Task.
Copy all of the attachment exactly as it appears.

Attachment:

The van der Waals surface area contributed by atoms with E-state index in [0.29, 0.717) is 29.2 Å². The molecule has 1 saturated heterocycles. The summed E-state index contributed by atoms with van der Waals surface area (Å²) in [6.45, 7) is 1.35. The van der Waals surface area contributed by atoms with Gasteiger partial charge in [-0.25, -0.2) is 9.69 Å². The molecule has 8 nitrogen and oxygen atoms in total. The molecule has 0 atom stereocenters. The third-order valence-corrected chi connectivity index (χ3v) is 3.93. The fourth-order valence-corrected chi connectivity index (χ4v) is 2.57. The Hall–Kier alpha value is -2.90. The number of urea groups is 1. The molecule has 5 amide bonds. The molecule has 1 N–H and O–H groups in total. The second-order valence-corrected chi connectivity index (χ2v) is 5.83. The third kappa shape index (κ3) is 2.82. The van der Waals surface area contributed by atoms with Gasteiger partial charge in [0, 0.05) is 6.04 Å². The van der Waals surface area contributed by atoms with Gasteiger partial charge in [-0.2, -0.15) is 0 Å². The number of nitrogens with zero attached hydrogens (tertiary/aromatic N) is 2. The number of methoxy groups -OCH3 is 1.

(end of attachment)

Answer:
The van der Waals surface area contributed by atoms with E-state index in [0.29, 0.717) is 29.2 Å². The molecule has 1 saturated heterocycles. The summed E-state index contributed by atoms with van der Waals surface area (Å²) in [6.45, 7) is 1.35. The van der Waals surface area contributed by atoms with Gasteiger partial charge in [-0.25, -0.2) is 9.69 Å². The molecule has 8 nitrogen and oxygen atoms in total. The molecule has 0 atom stereocenters. The third-order valence-corrected chi connectivity index (χ3v) is 3.93. The fourth-order valence-corrected chi connectivity index (χ4v) is 2.57. The Hall–Kier alpha value is -2.90. The number of urea groups is 1. The molecule has 5 amide bonds. The molecule has 1 N–H and O–H groups in total. The second-order valence-corrected chi connectivity index (χ2v) is 5.83. The third kappa shape index (κ3) is 2.82. The van der Waals surface area contributed by atoms with Gasteiger partial charge in [0, 0.05) is 6.04 Å². The van der Waals surface area contributed by atoms with Gasteiger partial charge in [-0.2, -0.15) is 0 Å². The number of nitrogens with zero attached hydrogens (tertiary/aromatic N) is 2. The number of methoxy groups -OCH3 is 1.